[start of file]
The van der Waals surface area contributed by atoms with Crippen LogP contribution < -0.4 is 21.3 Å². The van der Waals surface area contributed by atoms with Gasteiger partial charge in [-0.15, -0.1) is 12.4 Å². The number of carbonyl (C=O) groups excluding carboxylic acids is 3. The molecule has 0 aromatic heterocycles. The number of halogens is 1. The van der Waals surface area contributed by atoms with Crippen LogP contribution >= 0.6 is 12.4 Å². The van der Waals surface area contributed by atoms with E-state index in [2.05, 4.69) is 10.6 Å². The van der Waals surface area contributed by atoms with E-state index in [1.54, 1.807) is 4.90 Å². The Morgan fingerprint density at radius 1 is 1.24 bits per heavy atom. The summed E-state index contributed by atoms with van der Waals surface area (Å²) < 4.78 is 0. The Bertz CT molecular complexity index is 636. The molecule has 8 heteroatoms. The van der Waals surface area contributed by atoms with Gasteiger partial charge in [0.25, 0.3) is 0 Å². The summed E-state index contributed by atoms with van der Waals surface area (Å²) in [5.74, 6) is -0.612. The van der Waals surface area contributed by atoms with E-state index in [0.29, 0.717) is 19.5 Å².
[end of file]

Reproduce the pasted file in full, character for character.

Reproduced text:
The van der Waals surface area contributed by atoms with Crippen LogP contribution < -0.4 is 21.3 Å². The van der Waals surface area contributed by atoms with Gasteiger partial charge in [-0.15, -0.1) is 12.4 Å². The number of carbonyl (C=O) groups excluding carboxylic acids is 3. The molecule has 0 aromatic heterocycles. The number of halogens is 1. The van der Waals surface area contributed by atoms with Crippen LogP contribution >= 0.6 is 12.4 Å². The van der Waals surface area contributed by atoms with E-state index in [2.05, 4.69) is 10.6 Å². The van der Waals surface area contributed by atoms with E-state index in [1.54, 1.807) is 4.90 Å². The Morgan fingerprint density at radius 1 is 1.24 bits per heavy atom. The summed E-state index contributed by atoms with van der Waals surface area (Å²) < 4.78 is 0. The Bertz CT molecular complexity index is 636. The molecule has 8 heteroatoms. The van der Waals surface area contributed by atoms with Gasteiger partial charge in [0.25, 0.3) is 0 Å². The summed E-state index contributed by atoms with van der Waals surface area (Å²) in [5.74, 6) is -0.612. The van der Waals surface area contributed by atoms with E-state index in [0.29, 0.717) is 19.5 Å².